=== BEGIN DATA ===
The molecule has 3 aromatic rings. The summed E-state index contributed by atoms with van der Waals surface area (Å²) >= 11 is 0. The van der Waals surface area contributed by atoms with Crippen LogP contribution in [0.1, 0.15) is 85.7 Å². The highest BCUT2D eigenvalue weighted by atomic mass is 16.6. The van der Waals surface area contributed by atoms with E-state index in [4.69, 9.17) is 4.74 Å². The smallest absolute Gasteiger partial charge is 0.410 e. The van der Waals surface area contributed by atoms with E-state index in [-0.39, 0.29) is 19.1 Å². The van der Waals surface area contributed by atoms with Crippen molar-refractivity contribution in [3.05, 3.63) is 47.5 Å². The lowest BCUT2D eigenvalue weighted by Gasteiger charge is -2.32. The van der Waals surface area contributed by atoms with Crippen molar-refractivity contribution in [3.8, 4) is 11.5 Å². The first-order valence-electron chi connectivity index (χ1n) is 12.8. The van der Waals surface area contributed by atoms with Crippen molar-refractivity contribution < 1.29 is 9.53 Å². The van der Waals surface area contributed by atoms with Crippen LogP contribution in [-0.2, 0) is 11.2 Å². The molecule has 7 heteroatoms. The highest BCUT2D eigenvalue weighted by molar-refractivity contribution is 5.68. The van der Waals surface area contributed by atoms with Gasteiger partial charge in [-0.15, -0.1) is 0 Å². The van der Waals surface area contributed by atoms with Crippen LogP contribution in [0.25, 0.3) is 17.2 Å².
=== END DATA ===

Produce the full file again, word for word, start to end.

The molecule has 3 aromatic rings. The summed E-state index contributed by atoms with van der Waals surface area (Å²) >= 11 is 0. The van der Waals surface area contributed by atoms with Crippen LogP contribution in [0.1, 0.15) is 85.7 Å². The highest BCUT2D eigenvalue weighted by atomic mass is 16.6. The van der Waals surface area contributed by atoms with E-state index in [4.69, 9.17) is 4.74 Å². The smallest absolute Gasteiger partial charge is 0.410 e. The van der Waals surface area contributed by atoms with E-state index in [-0.39, 0.29) is 19.1 Å². The van der Waals surface area contributed by atoms with Crippen molar-refractivity contribution in [3.05, 3.63) is 47.5 Å². The lowest BCUT2D eigenvalue weighted by Gasteiger charge is -2.32. The van der Waals surface area contributed by atoms with Crippen molar-refractivity contribution in [3.8, 4) is 11.5 Å². The first-order valence-electron chi connectivity index (χ1n) is 12.8. The van der Waals surface area contributed by atoms with Crippen molar-refractivity contribution < 1.29 is 9.53 Å². The van der Waals surface area contributed by atoms with Crippen LogP contribution in [-0.2, 0) is 11.2 Å². The molecule has 7 heteroatoms. The highest BCUT2D eigenvalue weighted by molar-refractivity contribution is 5.68. The van der Waals surface area contributed by atoms with Gasteiger partial charge in [-0.15, -0.1) is 0 Å². The van der Waals surface area contributed by atoms with Crippen LogP contribution in [0.25, 0.3) is 17.2 Å².